Thunder dishing out assists during holidays

(Photo by Michael Kinney)

By Michael Kinney

One of the mainstays of the Oklahoma City Thunder community efforts over the past decade has been its annual Thunder Holiday Shopping Spree. It has been held every year since the franchise made its way to Oklahoma.

On Sunday afternoon, they made it 11 years straight when members of the team, the Thunder Girls and office staff all met at Target to take special families on a shopping Spree. The families are part of The Sunbeam Family Services Grandparents Raising Grandchildren program.

“This has become a tradition for the organization,” Thunder GM Sam Presti said. “It’s a great event. Our community relations department does a great job of putting it together. The players have always been the best versions of themselves in these environments. You watch the effect that it has on the families, the children, it’s remarkable.”

The Thunder, Target and Sunbeam Family Services came together to provide 17 families a special Christmas as a part of the Thunder’s Holiday Assist Program. The Players helped children pick out whatever gifts they wanted for Christmas, while Thunder Girls helped grandparents pick out holiday essentials.

But one of the rules is the grandparents were forced to get things for themselves, which most in their situations never have a chance to do.

“I’m so excited, my legs are just shaking from the excitement of this,” said one emotional great-grandmother, who said she had been scammed out of her money in September. “God has answered so many prayers. I am so blessed. How good this is for me and Cody (Great grandson). His Christmas would have been very slim this year. It’s more for him. I would have took all my money and spent it on him if you all would have let me.”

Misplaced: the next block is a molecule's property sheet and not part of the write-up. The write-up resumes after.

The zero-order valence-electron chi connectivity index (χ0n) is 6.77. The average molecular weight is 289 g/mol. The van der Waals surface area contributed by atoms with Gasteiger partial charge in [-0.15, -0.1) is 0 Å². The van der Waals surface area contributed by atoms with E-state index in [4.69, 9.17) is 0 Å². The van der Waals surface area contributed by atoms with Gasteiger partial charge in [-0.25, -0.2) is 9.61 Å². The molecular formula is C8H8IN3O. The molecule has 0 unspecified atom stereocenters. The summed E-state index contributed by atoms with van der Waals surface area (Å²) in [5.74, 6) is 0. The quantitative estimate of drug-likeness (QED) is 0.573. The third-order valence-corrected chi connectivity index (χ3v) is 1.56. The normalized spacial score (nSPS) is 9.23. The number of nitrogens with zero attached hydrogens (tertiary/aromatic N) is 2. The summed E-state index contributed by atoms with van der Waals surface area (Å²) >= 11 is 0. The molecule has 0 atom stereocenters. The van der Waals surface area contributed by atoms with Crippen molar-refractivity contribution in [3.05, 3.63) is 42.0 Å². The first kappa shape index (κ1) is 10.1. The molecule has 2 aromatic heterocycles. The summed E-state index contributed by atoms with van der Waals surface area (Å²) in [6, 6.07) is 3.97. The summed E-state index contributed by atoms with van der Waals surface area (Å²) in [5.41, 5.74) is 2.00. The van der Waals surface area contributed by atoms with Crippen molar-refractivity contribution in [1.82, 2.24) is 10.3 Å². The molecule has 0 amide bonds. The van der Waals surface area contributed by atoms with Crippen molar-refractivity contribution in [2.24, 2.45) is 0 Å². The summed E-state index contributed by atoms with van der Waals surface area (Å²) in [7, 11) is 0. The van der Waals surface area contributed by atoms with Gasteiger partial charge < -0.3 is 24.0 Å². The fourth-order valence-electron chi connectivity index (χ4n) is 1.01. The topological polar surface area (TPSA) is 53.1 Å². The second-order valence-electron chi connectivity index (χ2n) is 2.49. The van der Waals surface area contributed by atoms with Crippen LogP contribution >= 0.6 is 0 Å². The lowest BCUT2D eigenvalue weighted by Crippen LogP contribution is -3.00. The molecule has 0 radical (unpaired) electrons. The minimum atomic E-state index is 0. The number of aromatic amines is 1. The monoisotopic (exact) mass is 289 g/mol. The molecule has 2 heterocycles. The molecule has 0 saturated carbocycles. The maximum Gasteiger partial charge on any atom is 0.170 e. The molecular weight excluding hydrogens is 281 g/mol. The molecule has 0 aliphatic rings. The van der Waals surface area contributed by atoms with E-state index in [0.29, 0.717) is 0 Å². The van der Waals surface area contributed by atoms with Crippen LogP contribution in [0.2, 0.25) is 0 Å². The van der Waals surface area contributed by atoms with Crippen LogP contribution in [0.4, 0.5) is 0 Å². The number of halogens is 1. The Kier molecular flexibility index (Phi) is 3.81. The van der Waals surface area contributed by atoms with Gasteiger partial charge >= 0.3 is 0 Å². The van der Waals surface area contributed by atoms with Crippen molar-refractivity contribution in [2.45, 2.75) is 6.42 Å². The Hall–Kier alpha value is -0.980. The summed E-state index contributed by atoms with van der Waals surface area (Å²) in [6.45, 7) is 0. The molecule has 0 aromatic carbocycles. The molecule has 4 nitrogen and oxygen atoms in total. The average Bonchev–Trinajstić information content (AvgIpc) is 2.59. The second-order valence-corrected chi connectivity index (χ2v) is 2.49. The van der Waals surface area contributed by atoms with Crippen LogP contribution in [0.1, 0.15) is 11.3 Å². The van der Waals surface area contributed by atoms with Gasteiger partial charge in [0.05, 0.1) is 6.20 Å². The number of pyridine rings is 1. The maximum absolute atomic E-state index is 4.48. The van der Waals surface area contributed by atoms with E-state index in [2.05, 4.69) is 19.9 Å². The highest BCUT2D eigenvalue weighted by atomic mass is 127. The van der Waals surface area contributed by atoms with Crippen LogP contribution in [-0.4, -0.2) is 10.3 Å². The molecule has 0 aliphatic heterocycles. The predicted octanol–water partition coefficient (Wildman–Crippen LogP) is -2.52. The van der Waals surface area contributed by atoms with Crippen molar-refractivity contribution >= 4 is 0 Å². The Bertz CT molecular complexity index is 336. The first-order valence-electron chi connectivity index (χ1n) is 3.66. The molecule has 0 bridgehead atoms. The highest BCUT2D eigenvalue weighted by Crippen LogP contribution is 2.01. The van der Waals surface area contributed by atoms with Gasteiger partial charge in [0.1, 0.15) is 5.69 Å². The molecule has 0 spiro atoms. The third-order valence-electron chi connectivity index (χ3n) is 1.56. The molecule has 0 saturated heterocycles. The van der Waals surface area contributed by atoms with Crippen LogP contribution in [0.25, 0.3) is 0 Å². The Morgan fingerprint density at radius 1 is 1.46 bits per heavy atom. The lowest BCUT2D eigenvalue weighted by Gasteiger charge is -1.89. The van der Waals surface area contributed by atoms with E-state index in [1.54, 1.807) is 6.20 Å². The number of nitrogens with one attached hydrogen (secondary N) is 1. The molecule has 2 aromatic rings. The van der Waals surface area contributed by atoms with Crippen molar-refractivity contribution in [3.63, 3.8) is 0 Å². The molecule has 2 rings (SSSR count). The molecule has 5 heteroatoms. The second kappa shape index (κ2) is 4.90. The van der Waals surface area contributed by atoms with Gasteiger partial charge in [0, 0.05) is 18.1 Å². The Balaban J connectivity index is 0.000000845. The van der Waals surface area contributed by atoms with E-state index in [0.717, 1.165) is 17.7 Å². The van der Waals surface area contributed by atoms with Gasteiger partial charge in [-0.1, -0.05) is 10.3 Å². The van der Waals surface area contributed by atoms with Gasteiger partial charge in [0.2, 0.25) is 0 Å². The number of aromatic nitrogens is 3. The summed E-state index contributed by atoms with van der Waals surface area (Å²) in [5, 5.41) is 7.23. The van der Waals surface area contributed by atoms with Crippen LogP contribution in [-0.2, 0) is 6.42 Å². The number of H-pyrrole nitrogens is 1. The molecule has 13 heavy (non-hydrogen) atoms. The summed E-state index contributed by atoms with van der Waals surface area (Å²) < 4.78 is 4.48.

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The families were selected from the Grandparents Raising Grandchildren program, which offers resources for men and women over 55 years of age who are raising grandchildren.

According to Sunbeam Family Services, in the United States, more than a million children are being raised by grandparents without the presence of parents in the home. This can put undo strain on the those who are either on fixed incomes or, in some cases, have no money coming in at all.

The Sunbeam Family Services provided $500 for each family to spend during the shopping spree. The Thunder then match it with another $500 for each family.

Many times, the players add on to it because they want the kids to get everything they want.

The shopping spree not only benefits the children but also the grandparents who are shouldering the burden of raising the children alone.

These are issues many of the Thunder are familiar with.

“It’s tough for grandparents having to raise grandkids,” Hamidou Diallo said. “It’s just doing what’s got to be done for the kids and doing the right thing for the kids. That’s what’s most important. Just coming out here and spending time with the kids. Getting to help them pick out gifts and things like that, it’s a blessing for me.”

Many of the kids picked out clothes, bikes, basketball hoops, phones and video games. However, some even at a young age, chose to be more practical.

One little girl who was with Deonte Burton was eyeing a bike while they made their way through Target. But in the end, she chose a few items such as milk because she knew it was something her family needed.

“It’s really tough to hear because people really do go through those things,” Burton said. “It’s sad.”

But Burton made sure she did get items for herself.

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“She really didn’t know what she wanted at first,” Burton said. “She was just going around, looking at things. She was very practical. She got a book bag, a tablet, a tree for her room and decorations for the tree.”

Many of the members of the Thunder understand they are not too far removed from some of the same conditions as the kids they took shopping.

“It means a lot,” Nerleans Noel said. “There are kids like these who are not as fortunate. It means a lot for us to be able to give back.  I come from a certain background as well where you’re not able to get everything you want. It means that much and more to be in a position to give back and make sure these kids are at least getting some of what they want.”

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Michael Kinney is a Freelance Content Provider

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